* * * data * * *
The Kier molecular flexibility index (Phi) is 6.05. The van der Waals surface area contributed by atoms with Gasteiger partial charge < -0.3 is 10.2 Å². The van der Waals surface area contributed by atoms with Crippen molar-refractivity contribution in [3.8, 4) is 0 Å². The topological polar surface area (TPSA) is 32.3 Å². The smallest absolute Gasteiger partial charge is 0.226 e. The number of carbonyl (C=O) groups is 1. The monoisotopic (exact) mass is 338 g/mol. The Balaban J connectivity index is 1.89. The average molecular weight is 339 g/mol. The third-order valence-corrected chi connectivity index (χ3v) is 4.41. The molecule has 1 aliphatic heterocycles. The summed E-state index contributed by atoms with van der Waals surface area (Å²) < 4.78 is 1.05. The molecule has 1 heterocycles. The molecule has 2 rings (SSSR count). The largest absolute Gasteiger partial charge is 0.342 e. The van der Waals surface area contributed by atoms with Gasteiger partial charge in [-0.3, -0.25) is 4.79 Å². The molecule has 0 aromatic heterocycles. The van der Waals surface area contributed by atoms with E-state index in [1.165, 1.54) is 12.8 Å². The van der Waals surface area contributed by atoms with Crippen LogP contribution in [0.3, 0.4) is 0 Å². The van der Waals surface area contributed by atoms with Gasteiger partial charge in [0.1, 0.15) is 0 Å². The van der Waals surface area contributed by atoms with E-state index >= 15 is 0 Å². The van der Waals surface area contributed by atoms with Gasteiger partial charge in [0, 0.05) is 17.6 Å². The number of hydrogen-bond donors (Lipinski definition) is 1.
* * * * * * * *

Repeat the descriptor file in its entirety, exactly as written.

The Kier molecular flexibility index (Phi) is 6.05. The van der Waals surface area contributed by atoms with Gasteiger partial charge < -0.3 is 10.2 Å². The van der Waals surface area contributed by atoms with Crippen molar-refractivity contribution in [3.8, 4) is 0 Å². The topological polar surface area (TPSA) is 32.3 Å². The smallest absolute Gasteiger partial charge is 0.226 e. The number of carbonyl (C=O) groups is 1. The monoisotopic (exact) mass is 338 g/mol. The Balaban J connectivity index is 1.89. The average molecular weight is 339 g/mol. The third-order valence-corrected chi connectivity index (χ3v) is 4.41. The molecule has 1 aliphatic heterocycles. The summed E-state index contributed by atoms with van der Waals surface area (Å²) < 4.78 is 1.05. The molecule has 1 heterocycles. The molecule has 2 rings (SSSR count). The largest absolute Gasteiger partial charge is 0.342 e. The van der Waals surface area contributed by atoms with Gasteiger partial charge in [-0.3, -0.25) is 4.79 Å². The molecule has 0 aromatic heterocycles. The van der Waals surface area contributed by atoms with E-state index in [1.165, 1.54) is 12.8 Å². The van der Waals surface area contributed by atoms with Crippen LogP contribution in [0.3, 0.4) is 0 Å². The van der Waals surface area contributed by atoms with Gasteiger partial charge in [0.1, 0.15) is 0 Å². The van der Waals surface area contributed by atoms with E-state index >= 15 is 0 Å². The van der Waals surface area contributed by atoms with Gasteiger partial charge in [0, 0.05) is 17.6 Å². The number of hydrogen-bond donors (Lipinski definition) is 1.